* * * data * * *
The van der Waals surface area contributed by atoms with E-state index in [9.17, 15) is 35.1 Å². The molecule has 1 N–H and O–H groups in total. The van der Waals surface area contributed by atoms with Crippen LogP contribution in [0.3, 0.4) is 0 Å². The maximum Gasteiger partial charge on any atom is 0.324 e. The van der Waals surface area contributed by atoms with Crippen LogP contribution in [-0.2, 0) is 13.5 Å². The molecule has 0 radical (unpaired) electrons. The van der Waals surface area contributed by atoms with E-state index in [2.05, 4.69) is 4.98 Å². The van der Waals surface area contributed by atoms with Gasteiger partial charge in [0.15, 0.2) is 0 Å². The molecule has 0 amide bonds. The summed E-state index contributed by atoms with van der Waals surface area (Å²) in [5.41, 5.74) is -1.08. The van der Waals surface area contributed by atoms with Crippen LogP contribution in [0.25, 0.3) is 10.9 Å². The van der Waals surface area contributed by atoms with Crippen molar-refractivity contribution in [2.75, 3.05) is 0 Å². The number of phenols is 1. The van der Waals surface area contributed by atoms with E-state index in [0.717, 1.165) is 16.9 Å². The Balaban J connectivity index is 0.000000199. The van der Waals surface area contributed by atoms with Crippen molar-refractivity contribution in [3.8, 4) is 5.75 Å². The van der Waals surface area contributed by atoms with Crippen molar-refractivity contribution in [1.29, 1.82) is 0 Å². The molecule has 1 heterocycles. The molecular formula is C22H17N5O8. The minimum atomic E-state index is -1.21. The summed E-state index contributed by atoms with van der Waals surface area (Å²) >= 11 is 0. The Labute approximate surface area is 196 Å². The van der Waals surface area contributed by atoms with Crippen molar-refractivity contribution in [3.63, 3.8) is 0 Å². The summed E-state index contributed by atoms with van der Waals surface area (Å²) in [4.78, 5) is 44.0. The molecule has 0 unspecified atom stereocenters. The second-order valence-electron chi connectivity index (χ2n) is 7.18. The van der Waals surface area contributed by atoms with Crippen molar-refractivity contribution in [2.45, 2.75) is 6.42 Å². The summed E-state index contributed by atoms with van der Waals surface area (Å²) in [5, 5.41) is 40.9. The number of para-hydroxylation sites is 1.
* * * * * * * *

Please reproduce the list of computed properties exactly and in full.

The van der Waals surface area contributed by atoms with E-state index in [9.17, 15) is 35.1 Å². The molecule has 1 N–H and O–H groups in total. The van der Waals surface area contributed by atoms with Crippen LogP contribution in [0.3, 0.4) is 0 Å². The maximum Gasteiger partial charge on any atom is 0.324 e. The van der Waals surface area contributed by atoms with Crippen LogP contribution in [-0.2, 0) is 13.5 Å². The molecule has 0 radical (unpaired) electrons. The van der Waals surface area contributed by atoms with E-state index in [2.05, 4.69) is 4.98 Å². The van der Waals surface area contributed by atoms with Gasteiger partial charge in [0.15, 0.2) is 0 Å². The molecule has 0 amide bonds. The summed E-state index contributed by atoms with van der Waals surface area (Å²) in [5.41, 5.74) is -1.08. The van der Waals surface area contributed by atoms with Crippen LogP contribution in [0.25, 0.3) is 10.9 Å². The van der Waals surface area contributed by atoms with Crippen molar-refractivity contribution in [2.75, 3.05) is 0 Å². The number of phenols is 1. The van der Waals surface area contributed by atoms with E-state index in [0.717, 1.165) is 16.9 Å². The Balaban J connectivity index is 0.000000199. The van der Waals surface area contributed by atoms with Crippen molar-refractivity contribution in [3.8, 4) is 5.75 Å². The van der Waals surface area contributed by atoms with Crippen molar-refractivity contribution in [1.29, 1.82) is 0 Å². The molecule has 1 heterocycles. The molecular formula is C22H17N5O8. The minimum atomic E-state index is -1.21. The summed E-state index contributed by atoms with van der Waals surface area (Å²) >= 11 is 0. The Labute approximate surface area is 196 Å². The van der Waals surface area contributed by atoms with Crippen molar-refractivity contribution in [3.63, 3.8) is 0 Å². The summed E-state index contributed by atoms with van der Waals surface area (Å²) in [4.78, 5) is 44.0. The molecule has 0 unspecified atom stereocenters. The second-order valence-electron chi connectivity index (χ2n) is 7.18. The van der Waals surface area contributed by atoms with Crippen molar-refractivity contribution in [2.45, 2.75) is 6.42 Å². The summed E-state index contributed by atoms with van der Waals surface area (Å²) in [5, 5.41) is 40.9. The number of para-hydroxylation sites is 1.